To Tub or Not to Tub? That is the Question.

It can be tempting to forgo a tub altogether when building or remodeling a home, but it may not be the best move.

They take up too much space. No one has used it in at least a year. Who has the time these days? An oversized walk-in shower would be so much better.

All valid reasons for ditching a tub entirely if you’re building or renovating a home, aren’t they? If you agree, you’re not alone. According to an article on, people are in fact moving away from tubs and, given that the story ran nearly three years ago, opting for a tub-less home is clearly not a new trend. But unless you have no plans to sell your home before your next remodel, and are certain you’ll never have children or grandchildren – or friends with children staying – having a home with no tub may not be the best move.

Questions posted by homeowners about to build or remodel on both Apartment Therapy and Houzz sparked lengthy conversations about the pros and cons of going tub-less. The overall consensus was that if a home had only one bathroom, keep a tub. In most cases people cited young children as the reason to have one. But if a home has more than one full bath, ditching the tub – generally in the master bath – is considerably more practical.

If you do enjoy the occasional long, relaxing soak, freestanding tubs and slipper tubs can offer a best-of-both-worlds scenario. Not only do they take up far less floor space than a drop-in whirlpool style tub, many styles are actually deeper – perfect for soothing sore shoulders – and there are countless designs that include jets.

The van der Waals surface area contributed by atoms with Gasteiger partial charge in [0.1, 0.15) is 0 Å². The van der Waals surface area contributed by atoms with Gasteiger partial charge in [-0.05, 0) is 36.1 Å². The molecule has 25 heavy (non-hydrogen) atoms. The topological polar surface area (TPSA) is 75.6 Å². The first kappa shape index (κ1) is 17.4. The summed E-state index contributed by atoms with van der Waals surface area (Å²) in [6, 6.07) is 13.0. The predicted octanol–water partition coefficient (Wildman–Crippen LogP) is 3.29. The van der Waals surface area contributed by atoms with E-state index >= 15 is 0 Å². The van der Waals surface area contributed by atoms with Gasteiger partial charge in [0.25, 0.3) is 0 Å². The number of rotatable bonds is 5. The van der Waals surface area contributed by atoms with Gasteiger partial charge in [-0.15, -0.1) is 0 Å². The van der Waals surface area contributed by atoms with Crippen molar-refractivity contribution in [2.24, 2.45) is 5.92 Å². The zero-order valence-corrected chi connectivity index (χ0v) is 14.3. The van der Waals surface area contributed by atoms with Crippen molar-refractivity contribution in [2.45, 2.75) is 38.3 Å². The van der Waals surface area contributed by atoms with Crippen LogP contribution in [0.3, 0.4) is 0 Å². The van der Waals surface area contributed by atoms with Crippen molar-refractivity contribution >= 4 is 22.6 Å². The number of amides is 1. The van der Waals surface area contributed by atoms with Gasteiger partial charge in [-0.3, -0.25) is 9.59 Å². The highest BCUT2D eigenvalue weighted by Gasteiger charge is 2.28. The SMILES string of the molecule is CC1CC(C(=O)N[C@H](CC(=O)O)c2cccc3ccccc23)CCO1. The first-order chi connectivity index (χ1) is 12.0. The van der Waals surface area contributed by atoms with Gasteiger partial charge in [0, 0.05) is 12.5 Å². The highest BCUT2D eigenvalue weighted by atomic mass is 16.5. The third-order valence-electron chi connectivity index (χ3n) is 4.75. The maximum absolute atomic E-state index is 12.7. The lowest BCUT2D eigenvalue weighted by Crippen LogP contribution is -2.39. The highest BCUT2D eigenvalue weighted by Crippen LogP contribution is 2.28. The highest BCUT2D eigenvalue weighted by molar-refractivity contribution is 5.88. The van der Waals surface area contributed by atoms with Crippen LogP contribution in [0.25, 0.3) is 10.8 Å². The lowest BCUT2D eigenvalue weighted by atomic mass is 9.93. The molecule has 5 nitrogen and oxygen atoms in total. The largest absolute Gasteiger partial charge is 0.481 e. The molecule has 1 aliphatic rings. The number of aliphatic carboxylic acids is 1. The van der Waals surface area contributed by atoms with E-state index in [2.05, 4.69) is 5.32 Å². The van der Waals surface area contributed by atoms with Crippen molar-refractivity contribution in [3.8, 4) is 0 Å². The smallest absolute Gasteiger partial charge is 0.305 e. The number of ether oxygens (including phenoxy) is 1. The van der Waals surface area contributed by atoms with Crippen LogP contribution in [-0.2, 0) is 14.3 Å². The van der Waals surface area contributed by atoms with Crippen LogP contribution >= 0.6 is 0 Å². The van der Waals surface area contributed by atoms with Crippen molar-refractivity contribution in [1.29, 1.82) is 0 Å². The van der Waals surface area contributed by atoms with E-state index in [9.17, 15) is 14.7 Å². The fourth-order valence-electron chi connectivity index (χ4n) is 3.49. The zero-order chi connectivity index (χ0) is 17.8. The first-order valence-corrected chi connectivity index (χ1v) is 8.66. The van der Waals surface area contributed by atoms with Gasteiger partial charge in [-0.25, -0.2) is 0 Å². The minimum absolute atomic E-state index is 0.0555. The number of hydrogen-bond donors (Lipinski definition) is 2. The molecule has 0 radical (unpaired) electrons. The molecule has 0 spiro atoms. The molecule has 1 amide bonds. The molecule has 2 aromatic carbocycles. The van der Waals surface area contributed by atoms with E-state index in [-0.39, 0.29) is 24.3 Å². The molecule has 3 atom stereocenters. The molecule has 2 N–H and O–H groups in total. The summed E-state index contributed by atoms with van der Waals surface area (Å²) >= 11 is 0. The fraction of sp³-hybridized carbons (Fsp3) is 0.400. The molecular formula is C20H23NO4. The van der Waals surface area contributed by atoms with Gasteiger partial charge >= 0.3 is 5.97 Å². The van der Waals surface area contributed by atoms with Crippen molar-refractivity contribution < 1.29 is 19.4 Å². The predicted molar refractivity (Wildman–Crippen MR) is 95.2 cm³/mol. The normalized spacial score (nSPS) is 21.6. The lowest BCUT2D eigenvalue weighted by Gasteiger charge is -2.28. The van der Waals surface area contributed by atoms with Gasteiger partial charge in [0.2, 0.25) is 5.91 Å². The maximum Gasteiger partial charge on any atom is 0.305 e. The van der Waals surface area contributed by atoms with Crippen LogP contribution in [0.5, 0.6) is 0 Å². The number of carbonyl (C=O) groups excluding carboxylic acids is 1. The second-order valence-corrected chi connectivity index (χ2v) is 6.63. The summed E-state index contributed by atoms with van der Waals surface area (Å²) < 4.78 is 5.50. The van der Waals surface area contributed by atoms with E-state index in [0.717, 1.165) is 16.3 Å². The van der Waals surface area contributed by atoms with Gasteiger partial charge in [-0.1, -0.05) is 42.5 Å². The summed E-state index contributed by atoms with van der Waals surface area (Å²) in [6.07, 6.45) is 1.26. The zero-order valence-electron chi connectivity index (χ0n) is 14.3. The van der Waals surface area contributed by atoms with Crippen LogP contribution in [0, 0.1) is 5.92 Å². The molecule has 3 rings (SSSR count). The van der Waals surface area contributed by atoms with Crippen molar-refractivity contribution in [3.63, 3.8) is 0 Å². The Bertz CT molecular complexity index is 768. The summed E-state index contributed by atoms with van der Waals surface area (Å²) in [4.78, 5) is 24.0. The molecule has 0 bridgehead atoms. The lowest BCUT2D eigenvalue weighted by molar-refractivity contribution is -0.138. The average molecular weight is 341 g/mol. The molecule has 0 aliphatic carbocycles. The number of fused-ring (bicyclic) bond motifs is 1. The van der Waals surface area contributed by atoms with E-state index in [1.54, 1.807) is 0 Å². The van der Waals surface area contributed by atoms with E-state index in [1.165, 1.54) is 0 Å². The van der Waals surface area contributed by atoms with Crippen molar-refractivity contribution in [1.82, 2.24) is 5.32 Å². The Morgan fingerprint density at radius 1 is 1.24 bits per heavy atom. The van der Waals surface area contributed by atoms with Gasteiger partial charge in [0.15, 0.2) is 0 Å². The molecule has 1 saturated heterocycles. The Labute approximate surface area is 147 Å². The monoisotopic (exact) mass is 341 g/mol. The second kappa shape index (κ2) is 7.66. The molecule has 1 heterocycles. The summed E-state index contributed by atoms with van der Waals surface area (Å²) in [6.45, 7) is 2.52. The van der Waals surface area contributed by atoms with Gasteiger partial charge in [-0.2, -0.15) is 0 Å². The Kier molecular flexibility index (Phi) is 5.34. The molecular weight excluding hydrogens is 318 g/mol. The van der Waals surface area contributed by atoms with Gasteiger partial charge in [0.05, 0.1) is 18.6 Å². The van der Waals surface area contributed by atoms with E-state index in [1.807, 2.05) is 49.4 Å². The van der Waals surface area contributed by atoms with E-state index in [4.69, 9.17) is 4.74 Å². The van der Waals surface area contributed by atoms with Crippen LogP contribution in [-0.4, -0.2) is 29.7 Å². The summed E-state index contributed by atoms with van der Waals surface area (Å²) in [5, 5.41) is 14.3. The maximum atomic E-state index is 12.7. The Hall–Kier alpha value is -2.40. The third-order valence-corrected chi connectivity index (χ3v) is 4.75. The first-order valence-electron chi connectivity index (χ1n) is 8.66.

With the popularity of freestanding tubs exploding in recent years, manufacturers have been responding by creating more and more styles. From classic clawfoot style to ultra-contemporary, there is a design to complement any décor.

Some of our recent projects that have included freestanding tubs:

ABOVE: In this home we set the freestanding tub and glass-enclosed shower in opposite corners of the master bath which proved a space-efficient layout.

ABOVE: In this bathroom, a classic clawfoot tub was placed adjacent to a walk-in shower. We centered the tub below the window, with wall-mounted fillers directly beneath it, to create a sense of symmetry.

ABOVE: Kohler’s “Escale” tub with bubble massage offers a contemporary take on a freestanding tub.